By LARRY VAUGHT
Don’t worry about Nick Richards getting complacent because of all the success he’s had this season.
“He’s good. He’s building his own confidence through demonstrated performance. He’s not delusional on the court. Anytime he starts to slip he’s got a whole staff all over him,” Kentucky coach John Calipari said Friday. “Like, I may walk in the gym and he’s on the treadmill and I’m thinking, ‘Wow, isn’t that great, he’s out there conditioning.’
“No. He came in half speed and Kenny (Payne) put him on the treadmill. ‘Alright, you don’t want to do this? Get on this treadmill.’ We’re not letting up on him.”
But it’s not just Richards that Calipari and his staff are keeping the heat on to make improvements. Calipari said they were “not letting up” on Tyrese Maxey and trying to hold Ashton Hagans “accountable” daily.
“They’re all responding. We’ve got a great group of kids. My message yesterday: I showed them a place late in the game where Ashton went over and he and EJ (Montgomery) were laughing and Ashton kind of grabbed EJ by the head and they were laughing with each other,” Calipari said.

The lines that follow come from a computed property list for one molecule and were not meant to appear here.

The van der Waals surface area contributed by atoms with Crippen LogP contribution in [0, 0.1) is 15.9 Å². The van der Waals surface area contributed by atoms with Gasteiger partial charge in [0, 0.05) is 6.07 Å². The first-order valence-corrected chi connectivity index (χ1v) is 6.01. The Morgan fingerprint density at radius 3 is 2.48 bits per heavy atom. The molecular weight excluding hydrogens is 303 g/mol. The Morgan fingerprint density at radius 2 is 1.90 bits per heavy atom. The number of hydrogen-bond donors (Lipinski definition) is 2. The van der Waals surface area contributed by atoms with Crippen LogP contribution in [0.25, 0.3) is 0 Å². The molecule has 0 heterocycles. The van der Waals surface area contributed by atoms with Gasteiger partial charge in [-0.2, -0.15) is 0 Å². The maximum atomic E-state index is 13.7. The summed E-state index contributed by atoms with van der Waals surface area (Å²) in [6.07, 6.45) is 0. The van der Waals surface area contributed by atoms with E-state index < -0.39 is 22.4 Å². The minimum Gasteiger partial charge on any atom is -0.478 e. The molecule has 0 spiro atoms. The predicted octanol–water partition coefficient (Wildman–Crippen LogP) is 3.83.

“I said look, ‘This is a team that you care about one another. Play for your brother more than your playing for you. Play for each other. You should feel a sense of responsibility in how you play, not for you, (but) for them. Because, when you leave us and you think every team is this way, good luck. They’re not all this way. You have a team full of guys.’”
That wasn’t all he told the players.
“I said, ‘Last game we were at Tennessee, every one of you in this room were happy for Keion (Brooks Jr.) and for Johnny (Juzang). Do you understand that it’s not always like that? And so, play for each other. Don’t worry about you. Just know I need to be respectful of all this stuff, and I have to make sure I understand I’m playing for my teammates as more than I’m even playing for me.,'” Calipari said.